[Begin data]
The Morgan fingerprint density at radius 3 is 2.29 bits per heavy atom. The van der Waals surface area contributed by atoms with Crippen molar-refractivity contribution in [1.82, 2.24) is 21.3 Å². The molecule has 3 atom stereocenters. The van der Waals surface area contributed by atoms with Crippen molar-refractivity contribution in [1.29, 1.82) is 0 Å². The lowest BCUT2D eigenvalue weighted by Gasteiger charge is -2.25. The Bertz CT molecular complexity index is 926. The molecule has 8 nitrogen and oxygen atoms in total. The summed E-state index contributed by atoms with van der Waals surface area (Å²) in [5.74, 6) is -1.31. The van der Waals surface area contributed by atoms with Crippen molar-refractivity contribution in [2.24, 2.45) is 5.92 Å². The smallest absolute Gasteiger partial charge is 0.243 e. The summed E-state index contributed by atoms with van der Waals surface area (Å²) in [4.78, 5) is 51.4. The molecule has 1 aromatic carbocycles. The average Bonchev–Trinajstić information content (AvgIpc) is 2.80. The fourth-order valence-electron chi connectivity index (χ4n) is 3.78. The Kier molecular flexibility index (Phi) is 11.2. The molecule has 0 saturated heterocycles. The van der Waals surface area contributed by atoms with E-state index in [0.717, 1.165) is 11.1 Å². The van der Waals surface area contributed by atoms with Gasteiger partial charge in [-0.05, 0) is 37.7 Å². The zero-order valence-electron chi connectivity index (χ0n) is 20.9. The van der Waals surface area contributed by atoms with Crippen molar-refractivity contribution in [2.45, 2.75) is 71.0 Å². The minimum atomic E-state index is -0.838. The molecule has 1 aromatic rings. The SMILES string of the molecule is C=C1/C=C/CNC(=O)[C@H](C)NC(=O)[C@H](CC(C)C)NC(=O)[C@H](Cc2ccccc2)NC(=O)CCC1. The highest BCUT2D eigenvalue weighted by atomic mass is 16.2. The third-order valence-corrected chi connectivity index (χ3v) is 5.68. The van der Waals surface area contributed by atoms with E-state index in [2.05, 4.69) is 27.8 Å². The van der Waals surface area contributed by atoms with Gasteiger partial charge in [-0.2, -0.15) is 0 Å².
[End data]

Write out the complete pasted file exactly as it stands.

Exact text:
The Morgan fingerprint density at radius 3 is 2.29 bits per heavy atom. The van der Waals surface area contributed by atoms with Crippen molar-refractivity contribution in [1.82, 2.24) is 21.3 Å². The molecule has 3 atom stereocenters. The van der Waals surface area contributed by atoms with Crippen molar-refractivity contribution in [1.29, 1.82) is 0 Å². The lowest BCUT2D eigenvalue weighted by Gasteiger charge is -2.25. The Bertz CT molecular complexity index is 926. The molecule has 8 nitrogen and oxygen atoms in total. The summed E-state index contributed by atoms with van der Waals surface area (Å²) in [5.74, 6) is -1.31. The van der Waals surface area contributed by atoms with Crippen molar-refractivity contribution in [2.24, 2.45) is 5.92 Å². The smallest absolute Gasteiger partial charge is 0.243 e. The summed E-state index contributed by atoms with van der Waals surface area (Å²) in [4.78, 5) is 51.4. The molecule has 1 aromatic carbocycles. The average Bonchev–Trinajstić information content (AvgIpc) is 2.80. The fourth-order valence-electron chi connectivity index (χ4n) is 3.78. The Kier molecular flexibility index (Phi) is 11.2. The molecule has 0 saturated heterocycles. The van der Waals surface area contributed by atoms with E-state index in [0.717, 1.165) is 11.1 Å². The van der Waals surface area contributed by atoms with Gasteiger partial charge in [-0.05, 0) is 37.7 Å². The zero-order valence-electron chi connectivity index (χ0n) is 20.9. The van der Waals surface area contributed by atoms with Crippen molar-refractivity contribution in [2.45, 2.75) is 71.0 Å². The minimum atomic E-state index is -0.838. The molecule has 1 aromatic rings. The SMILES string of the molecule is C=C1/C=C/CNC(=O)[C@H](C)NC(=O)[C@H](CC(C)C)NC(=O)[C@H](Cc2ccccc2)NC(=O)CCC1. The highest BCUT2D eigenvalue weighted by atomic mass is 16.2. The third-order valence-corrected chi connectivity index (χ3v) is 5.68. The van der Waals surface area contributed by atoms with E-state index in [2.05, 4.69) is 27.8 Å². The van der Waals surface area contributed by atoms with Gasteiger partial charge in [-0.2, -0.15) is 0 Å².